The above-described methods are designed for the detection and quantification of signalling nucleotides within large populations of bacterial cells, and are often employed to measure differences in nucleotide levels after exposing bacteria to different environmental conditions or between wild-type and mutant bacteria. Methods that can report on nucleotide levels directly within living cells and on a single cell level have also been developed [46–49]. For instance, transcriptional fusion constructs have been created between nucleotide-responsive promoter elements and genes coding for fluorescent proteins . Alternatively, nucleotide-specific riboswitches have been adapted for the construction of biosensors by coupling them to fluorescence probes or the expression of fluorescent proteins . In the example depicted in figure 3b, at a low cellular nucleotide concentration, the riboswitch will be in the ON state, and bacteria will be highly fluorescent, but as the cellular nucleotide concentration increases, the riboswitch will switch to the nucleotide-bound OFF state, and bacteria will be non- or only dimly fluorescent (figure 3). Changes in fluorescent signal can be measured on a population level or in individual cells by fluorescence microscopy. A second type of biosensor is a fluorescence resonance energy transfer (FRET)-based sensor (figure 3c). For this sensor, a nucleotide-binding receptor protein is sandwiched between two fluorescent proteins with suitable excitation and emission wavelengths, such as a cyan fluorescent protein (CFP) and a yellow fluorescent protein (YFP). If the fluorescent proteins are in close enough proximity, one protein can be excited (in this case CFP) and the energy transferred to the second protein (in this case YFP) and emission by the second protein can be detected (figure 3c). In the example shown in figure 3c, a high FRET signal is observed in bacterial cells with a low level of signalling nucleotide. When the signalling nucleotide concentration in the cell increases, the nucleotide will bind to the sandwiched receptor protein leading to a conformational change in the receptor protein, placing the CFP and YFP proteins further apart and decreasing the FRET signal (figure 3c). The changes in FRET signal and fluorescence can again be measured on a population level or in individual cells by a fluorescence microscopy analysis. c-di-GMP-specific FRET sensors have been used to visualize changes in nucleotide levels in several Gram-negative bacteria . For example, a c-di-GMP-specific-FRET sensor was used to detect the uneven distribution of c-di-GMP between the flagellated motile cell and the surface-attached stalk cell that are produced after asymmetric cell division of Caulobacter crescentus: the stalk cell retained a higher level of c-di-GMP than the motile daughter cell . A similar asymmetric c-di-GMP content in daughter cells was observed following cell division in the Gram-negative bacterial pathogen P. aeruginosa . It was subsequently shown that the asymmetric distribution of a c-di-GMP-specific phosphodiesterase enzyme is responsible for this . Therefore, besides the ability to detect differences in nucleotide levels on a single cell level, such FRET-based biosensors make it possible to follow changes in nucleotide levels in real time, providing a unique view on the temporal aspects of nucleotide signalling processes.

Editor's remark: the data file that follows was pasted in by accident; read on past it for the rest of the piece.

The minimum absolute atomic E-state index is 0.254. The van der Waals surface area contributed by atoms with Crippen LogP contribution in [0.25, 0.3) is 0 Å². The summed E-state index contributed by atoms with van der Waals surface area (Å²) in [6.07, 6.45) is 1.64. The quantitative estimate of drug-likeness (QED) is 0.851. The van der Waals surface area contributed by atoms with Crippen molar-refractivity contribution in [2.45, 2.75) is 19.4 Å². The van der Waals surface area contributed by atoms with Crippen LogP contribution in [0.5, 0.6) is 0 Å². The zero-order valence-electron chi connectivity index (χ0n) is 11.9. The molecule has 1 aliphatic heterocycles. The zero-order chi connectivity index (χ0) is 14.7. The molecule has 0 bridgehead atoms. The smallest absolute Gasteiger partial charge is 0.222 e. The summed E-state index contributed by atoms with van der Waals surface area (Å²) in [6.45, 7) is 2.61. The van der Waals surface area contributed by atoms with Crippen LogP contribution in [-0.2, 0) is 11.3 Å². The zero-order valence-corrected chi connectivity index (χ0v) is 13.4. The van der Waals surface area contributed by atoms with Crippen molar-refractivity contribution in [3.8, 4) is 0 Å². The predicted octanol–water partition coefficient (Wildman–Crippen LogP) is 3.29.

4. Genome-wide approaches aiding in the identification of nucleotide receptor proteins